Whether companies require specific tech talent for a project or need extra help meeting a business uptick brought by the recovering economy, corporate IT departments depend on the contract workforce.
For CIOs, temporary staff offer the experience required to complete a specific task without the need, and cost, of permanently keeping them on the payroll. IT staffing firms see contractors as helping companies stay flexible and meeting the work peaks and lulls that accompany a recovering economy. In either scenario, contractors have been, and will continue to be, in demand for enterprise IT, according to CIOs and hiring experts.
Moving to Salesforce.com's CRM platform a few years ago meant that Inside Track, which offers academic coaching services to college students, required specific personnel who could build custom applications. Without the proper "internal knowledge or expertise in how to leverage" the platform, the San Francisco company, which counts Columbia University and Florida State University as customers, wondered "how do we develop on top of it?" said CIO Derald Sue. Hiring and training workers didn't fit the company's budget or schedule, said Sue.
"The thought of trying to build those competencies internally was really a large expense upfront with a long ramp up time," he said. "And that's just not what we were looking at doing."
In fact, Inside Track turned to cloud computing because it offered fewer IT demands than on-site software, he said. The company is a "strong user of technology," not "a development shop selling a product to an end user," he added.
With full-time developers not fitting into Inside Track's business plan at the time, the company decided to hire contractors, vetted by IT consulting and services firm Bluewolf, for the development positions, Sue said.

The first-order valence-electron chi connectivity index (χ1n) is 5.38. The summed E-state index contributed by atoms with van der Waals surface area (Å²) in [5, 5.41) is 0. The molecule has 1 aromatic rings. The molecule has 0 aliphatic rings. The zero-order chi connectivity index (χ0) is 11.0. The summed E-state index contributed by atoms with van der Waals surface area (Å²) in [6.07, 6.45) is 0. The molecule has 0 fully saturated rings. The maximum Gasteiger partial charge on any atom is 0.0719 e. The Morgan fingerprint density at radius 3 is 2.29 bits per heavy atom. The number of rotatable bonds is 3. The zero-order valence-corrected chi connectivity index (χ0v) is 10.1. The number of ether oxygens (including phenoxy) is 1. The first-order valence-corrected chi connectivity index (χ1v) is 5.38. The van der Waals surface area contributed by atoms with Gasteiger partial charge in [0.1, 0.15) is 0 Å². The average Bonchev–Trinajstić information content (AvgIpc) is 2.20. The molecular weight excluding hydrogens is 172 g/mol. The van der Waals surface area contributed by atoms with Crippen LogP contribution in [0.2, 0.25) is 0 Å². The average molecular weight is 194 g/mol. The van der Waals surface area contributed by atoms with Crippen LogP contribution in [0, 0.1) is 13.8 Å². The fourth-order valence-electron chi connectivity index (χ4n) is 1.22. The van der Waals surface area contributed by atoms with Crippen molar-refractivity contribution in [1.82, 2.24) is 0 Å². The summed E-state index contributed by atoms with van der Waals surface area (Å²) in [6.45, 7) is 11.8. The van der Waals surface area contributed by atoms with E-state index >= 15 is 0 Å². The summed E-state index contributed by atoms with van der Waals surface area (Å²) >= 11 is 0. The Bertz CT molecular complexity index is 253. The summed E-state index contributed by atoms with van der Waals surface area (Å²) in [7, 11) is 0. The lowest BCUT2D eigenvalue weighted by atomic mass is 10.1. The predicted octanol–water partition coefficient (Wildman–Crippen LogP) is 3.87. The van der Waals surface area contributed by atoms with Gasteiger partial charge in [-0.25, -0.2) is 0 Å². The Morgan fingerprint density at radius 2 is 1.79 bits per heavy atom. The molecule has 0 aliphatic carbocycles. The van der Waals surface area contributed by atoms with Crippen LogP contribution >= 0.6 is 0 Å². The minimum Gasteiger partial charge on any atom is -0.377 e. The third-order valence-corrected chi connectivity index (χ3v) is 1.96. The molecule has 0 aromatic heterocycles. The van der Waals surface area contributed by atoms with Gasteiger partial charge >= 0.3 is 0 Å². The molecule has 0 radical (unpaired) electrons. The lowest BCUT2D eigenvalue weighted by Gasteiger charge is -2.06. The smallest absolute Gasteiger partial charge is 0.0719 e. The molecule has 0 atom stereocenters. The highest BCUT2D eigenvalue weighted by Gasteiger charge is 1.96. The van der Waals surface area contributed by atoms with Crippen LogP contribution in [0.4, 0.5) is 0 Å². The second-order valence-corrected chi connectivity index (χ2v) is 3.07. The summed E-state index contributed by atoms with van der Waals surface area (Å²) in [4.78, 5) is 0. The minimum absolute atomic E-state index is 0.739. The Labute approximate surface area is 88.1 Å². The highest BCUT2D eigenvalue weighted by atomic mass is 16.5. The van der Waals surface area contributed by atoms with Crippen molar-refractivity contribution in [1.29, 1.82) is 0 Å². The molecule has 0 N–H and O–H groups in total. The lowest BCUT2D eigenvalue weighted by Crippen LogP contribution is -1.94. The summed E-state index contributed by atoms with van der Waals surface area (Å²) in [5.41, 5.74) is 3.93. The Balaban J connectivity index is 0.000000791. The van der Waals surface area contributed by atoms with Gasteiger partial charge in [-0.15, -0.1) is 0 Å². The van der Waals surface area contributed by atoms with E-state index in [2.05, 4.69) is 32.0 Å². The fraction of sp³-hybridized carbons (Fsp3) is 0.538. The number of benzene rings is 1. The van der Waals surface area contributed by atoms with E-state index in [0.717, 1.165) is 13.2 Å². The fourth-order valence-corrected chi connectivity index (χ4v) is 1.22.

Now, after using contractors for two years, Inside Track uses part-time labor to supplement the full-time developers it later hired. Having the development expertise on-demand allows the company to complete work with less lead time since Sue doesn't have to "find all these people, build an entire department, and then get moving on the project."
With the contractors "it is very much like they are an extension of Inside Track employees," said Sue, adding that part-time staff participate in weekly meetings that include the technology and business departments. The full-time workers don't view the contract staff as brought in to "fix" a broken development process. Instead, he said, regular staff view temporary workers as a way for the entire company to get "where we want to from a tech and process perspective much faster."
And judging from Inside Track's software release cycles, contract labor paired with a new development platform has made the company more productive. According to Sue, Inside Track has four major software releases each year as well as six smaller updates compared to the one large annual release it issued when it used Microsoft's .Net development platform.
Sue's view on temporary labor has evolved from five years ago, when he would have hired and managed a development group instead of turning to part-time help.
Supplementing full-time staff with contractors is "just a much more cost-effective and faster way to grow our own internal workforce," he said.